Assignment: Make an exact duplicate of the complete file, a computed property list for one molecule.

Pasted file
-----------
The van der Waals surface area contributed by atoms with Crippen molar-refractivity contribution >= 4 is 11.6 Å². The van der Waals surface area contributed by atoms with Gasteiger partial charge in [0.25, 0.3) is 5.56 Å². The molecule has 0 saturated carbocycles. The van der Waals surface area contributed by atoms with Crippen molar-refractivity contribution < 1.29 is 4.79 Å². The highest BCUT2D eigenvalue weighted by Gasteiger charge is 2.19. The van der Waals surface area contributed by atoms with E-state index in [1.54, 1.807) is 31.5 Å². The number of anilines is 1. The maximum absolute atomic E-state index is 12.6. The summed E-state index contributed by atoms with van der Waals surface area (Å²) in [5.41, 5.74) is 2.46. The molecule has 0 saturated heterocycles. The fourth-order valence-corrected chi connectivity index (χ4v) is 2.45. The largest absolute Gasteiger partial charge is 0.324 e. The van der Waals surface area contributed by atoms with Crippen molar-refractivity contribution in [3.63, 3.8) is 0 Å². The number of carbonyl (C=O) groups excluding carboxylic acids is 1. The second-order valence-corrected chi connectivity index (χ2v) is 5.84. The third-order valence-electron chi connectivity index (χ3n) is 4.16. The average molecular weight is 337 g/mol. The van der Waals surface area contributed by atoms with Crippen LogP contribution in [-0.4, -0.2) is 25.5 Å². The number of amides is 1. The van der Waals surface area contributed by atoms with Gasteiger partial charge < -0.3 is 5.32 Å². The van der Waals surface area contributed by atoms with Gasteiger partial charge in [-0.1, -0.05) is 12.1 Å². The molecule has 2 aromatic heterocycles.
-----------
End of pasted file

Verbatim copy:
The van der Waals surface area contributed by atoms with Crippen molar-refractivity contribution >= 4 is 11.6 Å². The van der Waals surface area contributed by atoms with Gasteiger partial charge in [0.25, 0.3) is 5.56 Å². The molecule has 0 saturated carbocycles. The van der Waals surface area contributed by atoms with Crippen molar-refractivity contribution < 1.29 is 4.79 Å². The highest BCUT2D eigenvalue weighted by Gasteiger charge is 2.19. The van der Waals surface area contributed by atoms with E-state index in [1.54, 1.807) is 31.5 Å². The number of anilines is 1. The maximum absolute atomic E-state index is 12.6. The summed E-state index contributed by atoms with van der Waals surface area (Å²) in [5.41, 5.74) is 2.46. The molecule has 0 saturated heterocycles. The fourth-order valence-corrected chi connectivity index (χ4v) is 2.45. The largest absolute Gasteiger partial charge is 0.324 e. The van der Waals surface area contributed by atoms with Crippen molar-refractivity contribution in [3.63, 3.8) is 0 Å². The number of carbonyl (C=O) groups excluding carboxylic acids is 1. The second-order valence-corrected chi connectivity index (χ2v) is 5.84. The third-order valence-electron chi connectivity index (χ3n) is 4.16. The average molecular weight is 337 g/mol. The van der Waals surface area contributed by atoms with Crippen LogP contribution in [-0.4, -0.2) is 25.5 Å². The number of amides is 1. The van der Waals surface area contributed by atoms with Gasteiger partial charge < -0.3 is 5.32 Å². The van der Waals surface area contributed by atoms with Gasteiger partial charge in [-0.1, -0.05) is 12.1 Å². The molecule has 2 aromatic heterocycles.